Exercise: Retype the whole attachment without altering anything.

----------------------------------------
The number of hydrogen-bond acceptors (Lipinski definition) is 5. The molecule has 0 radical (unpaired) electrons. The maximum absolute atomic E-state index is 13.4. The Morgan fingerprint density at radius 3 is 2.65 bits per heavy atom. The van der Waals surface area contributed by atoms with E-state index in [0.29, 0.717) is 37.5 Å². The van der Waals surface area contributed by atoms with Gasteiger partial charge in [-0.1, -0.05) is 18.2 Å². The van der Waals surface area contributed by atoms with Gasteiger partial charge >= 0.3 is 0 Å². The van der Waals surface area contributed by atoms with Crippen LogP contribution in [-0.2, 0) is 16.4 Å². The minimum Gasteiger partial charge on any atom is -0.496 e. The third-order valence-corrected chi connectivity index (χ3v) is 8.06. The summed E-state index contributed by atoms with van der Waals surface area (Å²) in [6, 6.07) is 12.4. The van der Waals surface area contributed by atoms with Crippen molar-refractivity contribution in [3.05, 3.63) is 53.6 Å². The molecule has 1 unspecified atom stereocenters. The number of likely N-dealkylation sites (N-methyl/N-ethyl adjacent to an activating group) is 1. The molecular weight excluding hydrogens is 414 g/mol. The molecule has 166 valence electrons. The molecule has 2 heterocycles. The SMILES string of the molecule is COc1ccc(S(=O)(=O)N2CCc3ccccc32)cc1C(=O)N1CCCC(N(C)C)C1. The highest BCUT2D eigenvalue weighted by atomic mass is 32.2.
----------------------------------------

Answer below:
The number of hydrogen-bond acceptors (Lipinski definition) is 5. The molecule has 0 radical (unpaired) electrons. The maximum absolute atomic E-state index is 13.4. The Morgan fingerprint density at radius 3 is 2.65 bits per heavy atom. The van der Waals surface area contributed by atoms with E-state index in [0.29, 0.717) is 37.5 Å². The van der Waals surface area contributed by atoms with Gasteiger partial charge in [-0.1, -0.05) is 18.2 Å². The van der Waals surface area contributed by atoms with Gasteiger partial charge >= 0.3 is 0 Å². The van der Waals surface area contributed by atoms with Crippen LogP contribution in [-0.2, 0) is 16.4 Å². The minimum Gasteiger partial charge on any atom is -0.496 e. The third-order valence-corrected chi connectivity index (χ3v) is 8.06. The summed E-state index contributed by atoms with van der Waals surface area (Å²) in [6, 6.07) is 12.4. The van der Waals surface area contributed by atoms with Crippen molar-refractivity contribution in [3.05, 3.63) is 53.6 Å². The molecule has 1 unspecified atom stereocenters. The number of likely N-dealkylation sites (N-methyl/N-ethyl adjacent to an activating group) is 1. The molecular weight excluding hydrogens is 414 g/mol. The molecule has 166 valence electrons. The molecule has 2 heterocycles. The SMILES string of the molecule is COc1ccc(S(=O)(=O)N2CCc3ccccc32)cc1C(=O)N1CCCC(N(C)C)C1. The highest BCUT2D eigenvalue weighted by atomic mass is 32.2.